Ensuring your website’s working for every user may feel like a challenge but help is at hand. 'Gossip' caught up with our developer Chris Jolley to get this thoughts and advice on how you can check your website and make sure you don't miss out on sales. Are the people using your store abandoning their baskets because something unexpected happened? Are they going away from your site disappointed by the photo of those new shoes suddenly just not doing them justice? You need to find out. Here's Chris' advice on how.

Shopping behaviour at this time of year really underscores the fact that most people are keen to shop online; perhaps it’s the convenience or it could be the option to seek the best price. Either way, ecommerce is booming as a result and is doubtless a corner-stone of our modern internet. In getting to this point, countless new technologies and approaches have evolved and are brought together to provide what people have now come to expect from an ecommerce experience and the bar is set high.

Innovation can bring with it an increase in complexity or at the very least a range of extra factors that everyone involved needs to be thinking about, meaning there’s more to check and test. This is particularly true when working with digital projects, especially ecommerce ones. As a result, there’s a lot of scope for things to go wrong. If you are involved with ecommerce yourself, perhaps this is starting to sound familiar? Or maybe your own online store has been working extremely well and things are trouble free - an excellent achievement but worth reading on as you still might pick up some tips.

Our long-standing experience within the digital sphere, ecommerce in particular, has allowed us to bring together some thoughts below that might help when it comes to making sure that everything is as good as it can be in providing that seamless, helpful, accurate and secure user experience that makes for a successful online store.

“Test item 123”

What is it? We’ve all seen it from time to time, even on the biggest ‘household-name’ websites, but this is the classic “Test” product showing up on your live store.

Blueleaf suggests: Have a golden rule that these products are never put into your production website, and work with your hosting and development partners to make sure that there is an alternative 'staging', 'testing' or 'UAT' environment for this kind of thing.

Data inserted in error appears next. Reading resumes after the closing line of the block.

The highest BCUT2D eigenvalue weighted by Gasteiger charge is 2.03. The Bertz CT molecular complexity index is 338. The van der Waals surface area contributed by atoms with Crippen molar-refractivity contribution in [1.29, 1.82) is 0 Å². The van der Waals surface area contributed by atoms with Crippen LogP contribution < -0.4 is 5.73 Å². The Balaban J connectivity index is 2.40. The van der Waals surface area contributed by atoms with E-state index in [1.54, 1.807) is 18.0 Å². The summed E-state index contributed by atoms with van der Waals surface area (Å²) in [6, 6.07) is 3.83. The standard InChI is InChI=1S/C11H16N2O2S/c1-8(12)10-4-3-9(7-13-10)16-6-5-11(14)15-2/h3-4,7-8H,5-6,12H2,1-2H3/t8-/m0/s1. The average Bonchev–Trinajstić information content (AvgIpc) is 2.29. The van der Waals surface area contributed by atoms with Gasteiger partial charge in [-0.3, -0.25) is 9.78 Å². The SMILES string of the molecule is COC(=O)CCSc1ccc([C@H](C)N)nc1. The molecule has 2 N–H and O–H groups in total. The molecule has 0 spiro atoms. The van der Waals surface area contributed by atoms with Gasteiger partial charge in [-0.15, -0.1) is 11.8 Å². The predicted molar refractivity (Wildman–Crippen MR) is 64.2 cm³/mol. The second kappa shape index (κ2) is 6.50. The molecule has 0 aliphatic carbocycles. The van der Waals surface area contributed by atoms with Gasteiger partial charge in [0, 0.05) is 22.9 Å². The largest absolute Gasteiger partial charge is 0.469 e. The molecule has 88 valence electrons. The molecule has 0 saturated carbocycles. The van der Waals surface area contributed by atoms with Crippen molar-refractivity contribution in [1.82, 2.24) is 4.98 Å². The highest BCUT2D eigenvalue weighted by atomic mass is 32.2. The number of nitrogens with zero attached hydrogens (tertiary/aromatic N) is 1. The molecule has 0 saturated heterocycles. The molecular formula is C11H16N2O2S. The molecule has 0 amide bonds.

We need a great navigation experience

What is it? Navigation needs to be as streamlined, yet comprehensive as possible, but to ensure great usability.

Blueleaf suggests: Review your navigation carefully if you add categories, seasonal product ranges, or similar. Do some specific usability testing, or ask for feedback from your contacts, users, or agency.

I still cannot find what I’m looking for!

What is it? People can’t buy what they can’t find, so hand-in-hand with devising and implementing suitable navigation - covering all manner of devices - goes suitable and usable search functionality, appropriate to their device.

Blueleaf suggests: Think carefully about how people will search for products. Whether you implement a tagging system, or have powerful ‘attribute’ oriented search or filters, whenever new product lines are added or significant updates made to your store, make sure that the products are there and that everything is still available through search. It’s easy to assume that the innocuous search bar or text box will just work forever; only careful testing and review will make sure.

I want to see (search) results!

What is it? We’ve mentioned navigation, we’ve mentioned search, the next piece of the puzzle to consider might be your actual search results, both within your site as well as how it appears in the search engines.

Blueleaf suggests: Ask yourself, or your appointed ecommerce experts, are on-site search results clear, quick, and easy to sort, digest, and understand? How about in the big name search engines - is your site showing up, and are there shortcut links to key categories, pages or products? How about your category landing pages? In a sense, if you consider category navigation as a kind of search, these are ‘results’ pages too, and can have a big impact. Devising a suitable programme of Search Engine Optimisation, married to great analysis and constant testing and review, is something to give thought to at the start.